Audi: R18 e-tron quattro Interior

There are a lot of switches and buttons inside Audi's R18 e-tron quattro. You're able to select any of six modes available that automatically change the engine, AWD system, and driving dynamics for relevant race conditions.

Unfortunately, there isn’t a grocery-getter setting, so don’t expect to see the R18 e-tron quattro at your local Audi dealer anytime soon.

Ford’s big announcement for CES 2013 was its new App Developer Program that opens up the SYNC AppLink protocol to eager developers. The new program enables those folks to take advantage of the SYNC AppLink API on Android- and iOS-based platforms. Apps developed using the software have to be run through Ford's screening and approval process. 

If you're expecting an Angry Birds port to SYNC AppLink, you'll be disappointed. Ford is only encouraging apps that "…enhance the driving experience by minimizing distractions caused by hand-held usage of smartphones," according to Julius Marchwiki, global product manager for Ford SYNC AppLink.

Ford announced new app partners at the same time too, including The Wall Street Journal, USA Today, Kaliki, Amazon, Aha Radio, Rhapsody, Greater Media, Glympse, and BeCouply.

Unfortunately, SYNC AppLink support remains limited to vehicles with SYNC, SYNC with voice-activated navigation, and SYNC with MyFord. Drivers with Ford’s SYNC with MyFord Touch, which we reviewed previously in the 2012 Ford Focus, are left out.

General Motors didn’t want Ford to have all of the SDK-announcing fun during CES, so it launched its own SDK and API for the MyLink platform, which includes Chevy, Buick, and GMC (Buick and GMC are badged IntelliLink).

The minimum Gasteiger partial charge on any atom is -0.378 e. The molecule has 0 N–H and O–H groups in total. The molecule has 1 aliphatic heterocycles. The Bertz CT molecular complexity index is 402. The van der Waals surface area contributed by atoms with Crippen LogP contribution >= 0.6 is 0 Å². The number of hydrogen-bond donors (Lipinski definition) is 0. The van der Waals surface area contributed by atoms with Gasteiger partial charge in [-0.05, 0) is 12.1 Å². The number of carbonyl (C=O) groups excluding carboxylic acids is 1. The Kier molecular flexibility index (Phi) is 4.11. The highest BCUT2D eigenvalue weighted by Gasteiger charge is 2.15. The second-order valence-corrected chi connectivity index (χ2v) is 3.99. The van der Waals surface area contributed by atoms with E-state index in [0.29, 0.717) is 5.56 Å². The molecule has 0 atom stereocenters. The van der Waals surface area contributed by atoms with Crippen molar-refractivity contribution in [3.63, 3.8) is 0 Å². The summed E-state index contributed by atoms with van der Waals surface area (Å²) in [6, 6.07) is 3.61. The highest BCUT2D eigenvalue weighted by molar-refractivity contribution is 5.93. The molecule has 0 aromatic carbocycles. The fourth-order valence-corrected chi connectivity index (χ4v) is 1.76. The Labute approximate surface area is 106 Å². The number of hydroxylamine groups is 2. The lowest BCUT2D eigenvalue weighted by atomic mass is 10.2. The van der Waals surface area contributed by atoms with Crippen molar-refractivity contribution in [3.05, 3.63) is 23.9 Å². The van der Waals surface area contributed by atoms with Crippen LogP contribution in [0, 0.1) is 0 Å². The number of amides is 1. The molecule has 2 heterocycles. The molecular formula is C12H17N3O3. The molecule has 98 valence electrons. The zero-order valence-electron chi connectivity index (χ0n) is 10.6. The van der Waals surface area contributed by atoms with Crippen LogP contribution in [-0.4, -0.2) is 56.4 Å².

Unlike the Ford AppLink SDK, where apps rely on a driver’s smartphone, the GM MyLink framework allows apps to download and run directly on the infotainment system. Some of the apps potentially available at launch will include iHeart Radio, Slacker, TuneIn, and The Weather Channel.

The official roll-out will begin with select 2014 model year vehicles. Whether or not existing MyLink owners will receive an update is murky. Although some of the hardware is the same, there are too many differences depending on build date, the version of MyLink, and its supplier, according to GM representatives we spoke to. As with any vehicle purchase, you may want to wait and see if the app platform is coming to the model you're considering.

Hyundai: Next-Generation Infotainment Via CloudCar

Hyundai had plenty of upcoming Blue Link concepts at its booth. This particular display relies on technology from CloudCar to project a smartphone screen onto the infotainment display, while all of the vehicle's buttons maintain their functionality.

The system is still in its infancy, but Hyundai expects a smooth 30 FPS with less than 30 ms of latency through a secure wired or wireless link. Android 4.1 or later is required to take advantage of the CloudCar platform.

Hyundai did not mention when or if this technology will arrive in a production vehicle.

Hyundai: Next-Gen Genesis Sedan Infotainment

The Genesis sedan received a mid-cycle refresh for the 2013 model year, but Hyundai is already busy on the next-generation model. That version will receive a premium navigation system, and it was on display. Hyundai says to expect a large 9.2-inch multi-touch widescreen LCD with a 720p resolution. The system will have Jukebox, Gracenote, Pandora, SiriusXM, and HD Radio features, as well as Wi-Fi and 3G capabilities. Premium audio from Lexicon will also make a return in the upcoming Genesis sedan.